Chapters 8 through 10 and a successful set of habits

I think I'm in the habit of writing daily, as I've been doing so now since last August of last year. I like writing, but especially when I have something to write about. It's one reason why I make sure I do something worth noting!


Chapters 8, 9 and 10 dealt with making a habit attractive.

Chapter 8, How to Make a Habit Irresistible, summary:


  • The 2nd Law of Behavior Change is make it attractive.
  • The more attractive an opportunity is, the more likely it is to become habit-forming.
  • Habits are a dopamine-driven feedback loop. When dopamine rises, so does our motivation to act.
  • It is the anticipation of a reward - not the fulfillment of it - that gets us to take action. The greater the anticipation, the greater the dopamine spike.
  • Temptation bundling is one way to make your habits more attractive. The strategy is to pair an action you want to do with an action you need to do.


Chapter 9, The Role of Family and Friends in Shaping Your Habits, summary:


  • The culture we live in determines which behaviors are attractive to us.
  • We tend to adopt habits that area praised and approved of by our culture because we have a strong desire to fit in and belong to the tribe.
  • We tend to imitate the habits of three social groups: the close (family and friends), the many (the tribe), and he powerful (those with status and prestige).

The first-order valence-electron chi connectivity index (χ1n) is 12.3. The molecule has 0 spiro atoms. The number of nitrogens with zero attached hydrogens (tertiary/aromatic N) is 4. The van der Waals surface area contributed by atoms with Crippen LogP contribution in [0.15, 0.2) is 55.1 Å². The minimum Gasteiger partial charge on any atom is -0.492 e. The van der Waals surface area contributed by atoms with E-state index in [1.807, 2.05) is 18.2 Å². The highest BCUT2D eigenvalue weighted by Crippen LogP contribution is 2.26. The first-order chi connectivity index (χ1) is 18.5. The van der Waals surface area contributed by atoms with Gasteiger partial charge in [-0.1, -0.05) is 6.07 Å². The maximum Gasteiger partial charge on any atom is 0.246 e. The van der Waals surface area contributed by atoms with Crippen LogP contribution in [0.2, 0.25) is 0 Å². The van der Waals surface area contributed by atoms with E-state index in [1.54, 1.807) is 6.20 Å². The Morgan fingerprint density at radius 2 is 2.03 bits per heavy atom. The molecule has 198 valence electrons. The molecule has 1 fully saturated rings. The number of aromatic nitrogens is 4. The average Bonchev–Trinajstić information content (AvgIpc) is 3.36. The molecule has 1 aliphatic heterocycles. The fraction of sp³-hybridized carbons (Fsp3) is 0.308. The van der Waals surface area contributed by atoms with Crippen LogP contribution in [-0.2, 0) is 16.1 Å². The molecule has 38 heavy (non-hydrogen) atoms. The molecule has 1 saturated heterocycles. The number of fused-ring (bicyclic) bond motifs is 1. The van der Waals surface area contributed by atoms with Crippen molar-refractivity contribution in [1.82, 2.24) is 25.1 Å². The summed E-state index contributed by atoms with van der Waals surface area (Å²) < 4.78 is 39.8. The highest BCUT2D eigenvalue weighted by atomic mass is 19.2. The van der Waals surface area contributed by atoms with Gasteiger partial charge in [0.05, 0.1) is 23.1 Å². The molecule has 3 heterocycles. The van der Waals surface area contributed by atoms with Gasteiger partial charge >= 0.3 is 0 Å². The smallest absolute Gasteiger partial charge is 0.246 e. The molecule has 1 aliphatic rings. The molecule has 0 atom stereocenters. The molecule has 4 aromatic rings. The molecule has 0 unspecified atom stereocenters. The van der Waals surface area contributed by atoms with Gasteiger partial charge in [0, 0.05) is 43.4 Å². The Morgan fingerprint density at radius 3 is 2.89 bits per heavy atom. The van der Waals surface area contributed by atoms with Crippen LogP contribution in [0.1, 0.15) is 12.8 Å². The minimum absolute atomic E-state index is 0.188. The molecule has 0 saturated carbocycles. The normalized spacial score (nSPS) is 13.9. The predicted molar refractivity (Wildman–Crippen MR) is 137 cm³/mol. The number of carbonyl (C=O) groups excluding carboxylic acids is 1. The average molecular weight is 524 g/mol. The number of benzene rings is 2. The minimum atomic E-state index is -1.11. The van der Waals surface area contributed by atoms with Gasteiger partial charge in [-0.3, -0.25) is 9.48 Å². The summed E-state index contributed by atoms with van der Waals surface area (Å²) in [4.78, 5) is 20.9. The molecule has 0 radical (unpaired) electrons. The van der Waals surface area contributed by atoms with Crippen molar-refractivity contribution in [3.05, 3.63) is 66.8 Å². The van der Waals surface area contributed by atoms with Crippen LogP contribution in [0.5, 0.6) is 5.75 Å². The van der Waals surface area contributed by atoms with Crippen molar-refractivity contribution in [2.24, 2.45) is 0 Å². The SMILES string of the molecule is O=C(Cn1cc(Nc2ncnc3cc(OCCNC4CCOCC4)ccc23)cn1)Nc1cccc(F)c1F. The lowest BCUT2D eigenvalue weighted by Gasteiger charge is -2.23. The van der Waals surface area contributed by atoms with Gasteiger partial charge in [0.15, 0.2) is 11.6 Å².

• One of the most effective things you can do to build better habits is to join a culture where (1) your desired behavior is the normal behavior and (2) you already have something in common with the group.
  • The normal behavior of the tribe often overpowers the desired behavior of the individual. Most days, we'd rather be wrong with the crowd than be right by ourselves.
  • If a behavior can get us approval, respect, and praise, we find it attractive.


Chapter 10, How to Find and Fix the Causes of Your Bad Habits, summary:


  • The inversion of the 2nd Law of Behavior Change is make it unattractive.
  • Every behavior has a surface level craving and a deeper underlying motive.
  • Your habits are modern-day solutions to ancient desires.
  • The cause of your habits is actually the prediction that precedes them. The prediction leads to a feeling.
  • Highlight the benefits of avoiding a bad habit to make it seem unattractive.
  • Habits are attractive when we associate them with positive feelings and unattractive when we associate them with negative feelings. Create a motivation ritual by doing something you enjoy immediately before a difficult habit.


So far, this book has been interesting and helpful! Today, I went to the gym because I have the habit of going to the gym after work if I don't have a social engagement in the evening. I am going to the gym because I am a fit person that wants to continue to get stronger. Today, I managed 50 situps on the situp bench. After dinner, I put my dishes away, then played a few songs on my keyboard, and found it really fun. I am hoping that when I get to the February Daily Piano challenge, it won't be much of a challenge, and that I breeze right through. I only stopped today so I could finish my blog, and I'm meeting a friend at 8 for a round of Minecraft. Tomorrow I have quite a lot of work to do, but I'm confident that I will make progress. I'll be learning more on SQL Server Security, going to the gym after work, and playing piano after dinner. I'm looking forward to a great day!

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